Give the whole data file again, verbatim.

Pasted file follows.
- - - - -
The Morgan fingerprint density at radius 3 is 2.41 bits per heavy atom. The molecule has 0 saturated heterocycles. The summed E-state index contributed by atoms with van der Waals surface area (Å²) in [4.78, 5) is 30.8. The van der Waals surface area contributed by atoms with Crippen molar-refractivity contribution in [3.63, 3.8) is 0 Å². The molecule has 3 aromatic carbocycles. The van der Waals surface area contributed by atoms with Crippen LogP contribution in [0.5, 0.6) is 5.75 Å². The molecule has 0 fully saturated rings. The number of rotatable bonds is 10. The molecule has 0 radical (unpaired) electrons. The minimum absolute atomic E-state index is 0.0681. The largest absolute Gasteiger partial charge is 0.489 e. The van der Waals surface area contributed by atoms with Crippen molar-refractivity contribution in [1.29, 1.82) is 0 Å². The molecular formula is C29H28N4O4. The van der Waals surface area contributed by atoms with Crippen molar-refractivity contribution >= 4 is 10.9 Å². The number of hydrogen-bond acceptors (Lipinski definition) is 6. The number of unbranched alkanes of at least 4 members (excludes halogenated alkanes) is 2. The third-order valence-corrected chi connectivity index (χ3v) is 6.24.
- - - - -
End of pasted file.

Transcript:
The Morgan fingerprint density at radius 3 is 2.41 bits per heavy atom. The molecule has 0 saturated heterocycles. The summed E-state index contributed by atoms with van der Waals surface area (Å²) in [4.78, 5) is 30.8. The van der Waals surface area contributed by atoms with Crippen molar-refractivity contribution in [3.63, 3.8) is 0 Å². The molecule has 3 aromatic carbocycles. The van der Waals surface area contributed by atoms with Crippen LogP contribution in [0.5, 0.6) is 5.75 Å². The molecule has 0 fully saturated rings. The number of rotatable bonds is 10. The molecule has 0 radical (unpaired) electrons. The minimum absolute atomic E-state index is 0.0681. The largest absolute Gasteiger partial charge is 0.489 e. The van der Waals surface area contributed by atoms with Crippen molar-refractivity contribution in [1.29, 1.82) is 0 Å². The molecular formula is C29H28N4O4. The van der Waals surface area contributed by atoms with Crippen molar-refractivity contribution >= 4 is 10.9 Å². The number of hydrogen-bond acceptors (Lipinski definition) is 6. The number of unbranched alkanes of at least 4 members (excludes halogenated alkanes) is 2. The third-order valence-corrected chi connectivity index (χ3v) is 6.24.